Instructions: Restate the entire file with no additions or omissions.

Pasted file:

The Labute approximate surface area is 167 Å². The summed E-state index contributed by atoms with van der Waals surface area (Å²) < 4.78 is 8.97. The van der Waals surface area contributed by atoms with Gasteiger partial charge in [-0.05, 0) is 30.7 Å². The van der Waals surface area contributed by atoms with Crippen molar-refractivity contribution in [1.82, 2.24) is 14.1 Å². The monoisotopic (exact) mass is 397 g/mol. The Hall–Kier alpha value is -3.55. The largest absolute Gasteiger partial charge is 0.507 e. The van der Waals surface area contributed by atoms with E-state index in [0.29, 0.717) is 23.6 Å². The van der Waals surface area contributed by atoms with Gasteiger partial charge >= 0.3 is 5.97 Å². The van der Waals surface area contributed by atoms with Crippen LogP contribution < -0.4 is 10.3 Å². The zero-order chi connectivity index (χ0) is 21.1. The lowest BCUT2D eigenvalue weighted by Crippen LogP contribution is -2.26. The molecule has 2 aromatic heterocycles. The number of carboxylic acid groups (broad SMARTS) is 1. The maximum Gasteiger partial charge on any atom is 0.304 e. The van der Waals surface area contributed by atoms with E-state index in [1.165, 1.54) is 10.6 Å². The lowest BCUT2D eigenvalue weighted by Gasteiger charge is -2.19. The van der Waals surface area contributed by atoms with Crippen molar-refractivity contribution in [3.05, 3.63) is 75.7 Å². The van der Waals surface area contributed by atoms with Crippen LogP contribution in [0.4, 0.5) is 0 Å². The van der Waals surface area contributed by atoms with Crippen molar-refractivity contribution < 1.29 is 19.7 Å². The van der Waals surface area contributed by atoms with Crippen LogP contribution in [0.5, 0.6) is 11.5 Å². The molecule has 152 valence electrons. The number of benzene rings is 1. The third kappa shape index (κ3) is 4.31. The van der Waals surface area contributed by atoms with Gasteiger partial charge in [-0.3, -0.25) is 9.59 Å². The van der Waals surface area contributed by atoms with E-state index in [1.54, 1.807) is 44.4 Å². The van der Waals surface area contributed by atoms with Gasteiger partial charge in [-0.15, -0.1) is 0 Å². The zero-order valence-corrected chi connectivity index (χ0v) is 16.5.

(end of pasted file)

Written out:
The Labute approximate surface area is 167 Å². The summed E-state index contributed by atoms with van der Waals surface area (Å²) < 4.78 is 8.97. The van der Waals surface area contributed by atoms with Gasteiger partial charge in [-0.05, 0) is 30.7 Å². The van der Waals surface area contributed by atoms with Crippen molar-refractivity contribution in [1.82, 2.24) is 14.1 Å². The monoisotopic (exact) mass is 397 g/mol. The Hall–Kier alpha value is -3.55. The largest absolute Gasteiger partial charge is 0.507 e. The van der Waals surface area contributed by atoms with E-state index in [0.29, 0.717) is 23.6 Å². The van der Waals surface area contributed by atoms with Gasteiger partial charge >= 0.3 is 5.97 Å². The van der Waals surface area contributed by atoms with Crippen LogP contribution < -0.4 is 10.3 Å². The zero-order chi connectivity index (χ0) is 21.1. The lowest BCUT2D eigenvalue weighted by Crippen LogP contribution is -2.26. The molecule has 2 aromatic heterocycles. The number of carboxylic acid groups (broad SMARTS) is 1. The maximum Gasteiger partial charge on any atom is 0.304 e. The van der Waals surface area contributed by atoms with E-state index in [1.165, 1.54) is 10.6 Å². The lowest BCUT2D eigenvalue weighted by Gasteiger charge is -2.19. The van der Waals surface area contributed by atoms with Crippen molar-refractivity contribution in [3.05, 3.63) is 75.7 Å². The van der Waals surface area contributed by atoms with Crippen LogP contribution in [0.4, 0.5) is 0 Å². The van der Waals surface area contributed by atoms with Crippen molar-refractivity contribution < 1.29 is 19.7 Å². The van der Waals surface area contributed by atoms with Crippen LogP contribution in [0.5, 0.6) is 11.5 Å². The molecule has 152 valence electrons. The number of benzene rings is 1. The third kappa shape index (κ3) is 4.31. The van der Waals surface area contributed by atoms with Gasteiger partial charge in [-0.3, -0.25) is 9.59 Å². The van der Waals surface area contributed by atoms with E-state index in [1.54, 1.807) is 44.4 Å². The van der Waals surface area contributed by atoms with Gasteiger partial charge in [-0.15, -0.1) is 0 Å². The zero-order valence-corrected chi connectivity index (χ0v) is 16.5.